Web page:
Summary (Masterplots, Fourth Edition)
In The Age of Reason, Thomas Paine is driven by the same impulses that energize such earlier works as the pamphlet Common Sense (1776) and a series of papers gathered under the title The American Crisis (1776-1783). In Rights of Man (1791-1792) he expresses his hatred of enslavement and his belief that all people have the natural right to be free of all tyranny—physical, mental, and spiritual. Benjamin Franklin once said, “Where liberty is, there is my country.” Paine replied, “Where liberty is not, there is mine.” This idealistic altruism motivated him to give his writings to the world without hope of financial remuneration.
In approach and style, The Age of Reason is similar also to the earlier works. The author is direct, candid, and simple; he appeals to common sense and presents what to him is overwhelming evidence for his arguments. The author is at times ironic, jeering, or sarcastic. He never writes down to his audience or forgets for whom he is writing.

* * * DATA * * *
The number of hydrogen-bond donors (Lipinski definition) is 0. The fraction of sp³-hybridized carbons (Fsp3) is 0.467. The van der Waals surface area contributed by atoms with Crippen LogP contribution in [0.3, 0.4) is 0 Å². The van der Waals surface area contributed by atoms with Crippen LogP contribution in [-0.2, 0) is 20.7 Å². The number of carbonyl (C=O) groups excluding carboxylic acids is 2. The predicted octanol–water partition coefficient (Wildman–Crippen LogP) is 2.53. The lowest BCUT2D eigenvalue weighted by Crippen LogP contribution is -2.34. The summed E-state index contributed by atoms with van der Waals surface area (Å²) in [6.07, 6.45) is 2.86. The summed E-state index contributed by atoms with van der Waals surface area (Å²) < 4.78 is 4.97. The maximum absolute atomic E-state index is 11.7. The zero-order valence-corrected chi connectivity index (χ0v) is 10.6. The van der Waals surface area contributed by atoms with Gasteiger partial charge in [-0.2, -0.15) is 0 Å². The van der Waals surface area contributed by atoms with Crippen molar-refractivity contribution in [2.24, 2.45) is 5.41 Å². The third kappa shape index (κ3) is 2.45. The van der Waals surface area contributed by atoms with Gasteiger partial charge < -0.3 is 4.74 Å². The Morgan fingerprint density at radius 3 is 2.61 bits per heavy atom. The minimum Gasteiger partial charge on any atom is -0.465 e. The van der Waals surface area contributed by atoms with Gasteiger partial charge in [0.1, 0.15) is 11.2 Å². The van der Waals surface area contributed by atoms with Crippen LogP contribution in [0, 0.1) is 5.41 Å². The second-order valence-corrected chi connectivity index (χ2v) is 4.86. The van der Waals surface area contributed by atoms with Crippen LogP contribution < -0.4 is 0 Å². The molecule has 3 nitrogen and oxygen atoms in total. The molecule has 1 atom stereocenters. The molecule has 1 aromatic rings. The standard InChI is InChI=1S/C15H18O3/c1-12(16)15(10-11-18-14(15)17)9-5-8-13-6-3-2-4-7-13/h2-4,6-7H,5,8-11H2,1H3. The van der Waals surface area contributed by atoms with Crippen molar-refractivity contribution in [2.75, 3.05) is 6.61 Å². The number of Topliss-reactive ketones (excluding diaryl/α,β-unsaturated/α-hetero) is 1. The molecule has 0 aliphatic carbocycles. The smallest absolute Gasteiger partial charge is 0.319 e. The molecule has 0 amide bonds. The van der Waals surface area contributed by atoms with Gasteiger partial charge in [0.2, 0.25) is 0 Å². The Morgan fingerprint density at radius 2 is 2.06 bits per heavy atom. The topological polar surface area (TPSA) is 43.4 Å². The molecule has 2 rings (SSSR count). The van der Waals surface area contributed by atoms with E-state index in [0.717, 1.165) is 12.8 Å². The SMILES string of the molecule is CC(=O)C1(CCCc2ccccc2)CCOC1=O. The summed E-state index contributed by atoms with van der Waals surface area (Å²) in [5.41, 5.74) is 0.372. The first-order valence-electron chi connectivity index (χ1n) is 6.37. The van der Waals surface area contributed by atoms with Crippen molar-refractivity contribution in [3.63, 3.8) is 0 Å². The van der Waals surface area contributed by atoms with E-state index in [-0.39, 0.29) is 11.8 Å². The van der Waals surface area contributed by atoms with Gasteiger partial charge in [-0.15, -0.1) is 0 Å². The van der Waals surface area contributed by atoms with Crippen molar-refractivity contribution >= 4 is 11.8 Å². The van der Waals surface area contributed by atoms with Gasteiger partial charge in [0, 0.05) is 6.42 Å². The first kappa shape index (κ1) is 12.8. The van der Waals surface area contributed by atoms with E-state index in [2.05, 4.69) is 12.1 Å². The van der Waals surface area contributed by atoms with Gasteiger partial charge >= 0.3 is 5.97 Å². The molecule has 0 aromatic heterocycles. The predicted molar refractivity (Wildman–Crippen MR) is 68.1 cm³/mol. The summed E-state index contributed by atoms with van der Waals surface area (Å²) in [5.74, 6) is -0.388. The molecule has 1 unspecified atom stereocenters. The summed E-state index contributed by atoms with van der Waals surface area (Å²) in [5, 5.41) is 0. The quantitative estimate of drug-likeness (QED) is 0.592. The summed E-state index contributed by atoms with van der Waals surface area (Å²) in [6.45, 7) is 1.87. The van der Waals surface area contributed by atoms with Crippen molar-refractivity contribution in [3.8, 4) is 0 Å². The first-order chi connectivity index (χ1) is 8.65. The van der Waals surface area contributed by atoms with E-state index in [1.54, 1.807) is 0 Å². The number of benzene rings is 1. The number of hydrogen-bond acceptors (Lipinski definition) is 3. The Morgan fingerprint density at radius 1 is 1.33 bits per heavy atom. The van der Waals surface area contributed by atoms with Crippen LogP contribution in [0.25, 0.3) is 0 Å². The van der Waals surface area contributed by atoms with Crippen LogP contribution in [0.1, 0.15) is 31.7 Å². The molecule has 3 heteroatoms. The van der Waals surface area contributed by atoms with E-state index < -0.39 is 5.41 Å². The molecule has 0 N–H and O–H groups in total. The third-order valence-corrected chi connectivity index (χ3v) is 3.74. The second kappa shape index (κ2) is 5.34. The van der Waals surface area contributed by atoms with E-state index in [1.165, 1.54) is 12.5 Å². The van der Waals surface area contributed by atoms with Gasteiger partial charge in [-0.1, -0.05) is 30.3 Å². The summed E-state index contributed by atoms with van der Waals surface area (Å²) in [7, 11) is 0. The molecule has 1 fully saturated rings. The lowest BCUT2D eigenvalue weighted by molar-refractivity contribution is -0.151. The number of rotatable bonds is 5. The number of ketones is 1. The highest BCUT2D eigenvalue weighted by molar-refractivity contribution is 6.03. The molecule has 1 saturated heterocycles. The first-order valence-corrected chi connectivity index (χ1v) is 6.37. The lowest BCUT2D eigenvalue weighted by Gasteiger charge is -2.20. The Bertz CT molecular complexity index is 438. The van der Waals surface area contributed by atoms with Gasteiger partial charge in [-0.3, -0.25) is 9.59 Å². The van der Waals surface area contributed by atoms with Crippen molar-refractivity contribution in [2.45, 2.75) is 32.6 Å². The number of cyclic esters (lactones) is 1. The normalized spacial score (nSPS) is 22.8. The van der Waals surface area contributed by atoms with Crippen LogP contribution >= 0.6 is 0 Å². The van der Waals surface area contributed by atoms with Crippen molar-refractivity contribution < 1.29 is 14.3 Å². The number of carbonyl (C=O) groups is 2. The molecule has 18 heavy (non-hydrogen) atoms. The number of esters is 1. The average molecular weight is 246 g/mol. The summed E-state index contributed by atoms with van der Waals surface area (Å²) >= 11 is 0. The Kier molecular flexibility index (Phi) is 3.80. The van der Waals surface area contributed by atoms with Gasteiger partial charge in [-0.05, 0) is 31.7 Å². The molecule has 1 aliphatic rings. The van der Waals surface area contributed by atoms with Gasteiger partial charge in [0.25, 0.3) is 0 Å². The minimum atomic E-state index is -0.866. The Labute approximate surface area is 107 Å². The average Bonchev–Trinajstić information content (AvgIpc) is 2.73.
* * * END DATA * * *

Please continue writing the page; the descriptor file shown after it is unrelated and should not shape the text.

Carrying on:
It is one of the ironies of the literary and theological world that The Age of Reason, which, although written to express the author’s doubts regarding traditional religion, was intended primarily to save the world from atheism, brought against Paine the charge of atheism. Paine, in The Age of Reason, seeks to combat atheism. As a result of this book, the great reputation he earlier enjoyed as one of the prime...
(The entire section is 1720 words.)
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